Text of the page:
When a parenting order is made, each person affected by the order must comply with it. For information on the process, should the order be breached, see How do I apply to the court when parenting orders have been breached or not complied with.

When a parenting order is made, each person affected by the order must comply with it. For information on the process, should the order be breached, see How do I apply to the court when parenting orders have been breached or not complied with.

What is a recovery order?

A recovery order is defined in section 67Q of the Family Law Act 1975. It is an order of the Court that can require a child be returned to a:

  • parent of the child
  • person who has a parenting order that states the child lives with, spends time with or communicates with that person, or
  • person who has parental responsibility for the child.

Who can apply for a recovery order?

You can apply for a recovery order if you are:

  • a person who the child lives with, spends time with or communicates with as stated in a parenting order
  • a person who has parental responsibility for the child in a parenting order
  • grandparent of the child, or
  • a person concerned with the care, welfare and development of the child. For example, you may be the person who the child lives or spends time with but there is no parenting order that states this.

How do I apply for a recovery order?

Before you apply for a recovery order you should read the fact sheet Recovery orders. You should also refer to the Australian Federal Police Family Law Kit.

Before you apply for a recovery order you should read the fact sheet Recovery orders. You should also refer to the Australian Federal Police Family Law Kit.

There are different processes for applying for a recovery order depending on whether you have a current parenting order or a parenting case pending in the Court. If there are no parenting orders in place you will need to file an initiating application seeking parenting orders at the same time as applying for a recovery order.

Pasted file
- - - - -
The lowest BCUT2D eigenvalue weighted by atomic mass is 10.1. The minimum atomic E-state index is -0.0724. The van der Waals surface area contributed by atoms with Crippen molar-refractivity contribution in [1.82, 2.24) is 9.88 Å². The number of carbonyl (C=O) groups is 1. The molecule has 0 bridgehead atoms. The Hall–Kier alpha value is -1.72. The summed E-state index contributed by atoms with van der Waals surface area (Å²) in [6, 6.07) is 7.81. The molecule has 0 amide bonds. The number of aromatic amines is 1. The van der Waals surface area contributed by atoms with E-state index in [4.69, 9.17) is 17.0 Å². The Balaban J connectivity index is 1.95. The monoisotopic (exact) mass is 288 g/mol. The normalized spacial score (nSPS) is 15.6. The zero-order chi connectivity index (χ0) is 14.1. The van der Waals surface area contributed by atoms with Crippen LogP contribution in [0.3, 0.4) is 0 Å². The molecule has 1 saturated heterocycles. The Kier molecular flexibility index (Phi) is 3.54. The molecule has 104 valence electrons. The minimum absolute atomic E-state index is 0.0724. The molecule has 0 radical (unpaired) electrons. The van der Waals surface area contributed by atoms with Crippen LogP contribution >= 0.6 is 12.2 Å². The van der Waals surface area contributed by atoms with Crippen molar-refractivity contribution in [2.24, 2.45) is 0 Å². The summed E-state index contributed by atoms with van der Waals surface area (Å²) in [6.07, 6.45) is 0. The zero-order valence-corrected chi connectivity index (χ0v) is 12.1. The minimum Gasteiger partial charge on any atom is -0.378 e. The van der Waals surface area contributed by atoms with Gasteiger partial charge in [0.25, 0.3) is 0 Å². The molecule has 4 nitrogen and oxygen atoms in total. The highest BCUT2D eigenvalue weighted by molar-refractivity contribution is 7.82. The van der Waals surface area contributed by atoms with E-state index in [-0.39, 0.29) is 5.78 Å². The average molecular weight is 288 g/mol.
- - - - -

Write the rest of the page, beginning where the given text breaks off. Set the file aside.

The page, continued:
What happens next?

The Court is not a child recovery agency. If the Court makes an order authorising or directing another person or persons to find, recover and deliver the child, you must give a copy of the order to that person or persons. In most instances, this will be the Australian Federal Police (AFP).

The AFP has offices in each capital city and some regional locations. Contact details are available on www.afp.gov.au.

  • When the child is returned to you, you must notify registry staff at the Court as soon as practicable.

What if the child still isn’t found?

In some situations, you may ask the Court to issue other orders to help locate the child; for example:

  • Location order – if you breach a parenting order and you cannot be found, a court may make a location order.
  • Location order – if you breach a parenting order and you cannot be found, a court may make a location order.
  • Commonwealth Information order – requires a Commonwealth Government Department, such as Centrelink, to give the Court information about the child’s location that is contained in or comes into the records of the department.
  • Publication order – allows the media to publish details and photographs of the missing child and the person they are believed to be with. However, each case is different and the terms of the publication order can vary. This is usually a last resort and you should seek legal advice first.
  • Publication order – allows the media to publish details and photographs of the missing child and the person they are believed to be with. However, each case is different and the terms of the publication order can vary. This is usually a last resort and you should seek legal advice first.

For more information about what recovery orders are and who can apply for them, see the Recovery Orders fact sheet.

For more information about what recovery orders are and who can apply for them, see the Recovery Orders fact sheet.

My child has been taken overseas without my permission, what can I do?

If your child is taken from their home country without your permission, or without the authorisation of a court, then the Hague Convention may apply.

The Hague Convention on the Civil Aspects of International Child Abduction is an international treaty under which arrangements are made for the return of children that have been wrongfully removed or retained outside their country of residence.

The Convention has set up a central authority in each signature country to deal with applications for the return of children taken to or from each country.

The Australian Government Attorney-General’s Department is the central authority for Australia.

For detailed information about the Convention including what countries have agreements in place, and the application process, see the section titled, International parental child abduction on the Attorney-General’s Department website.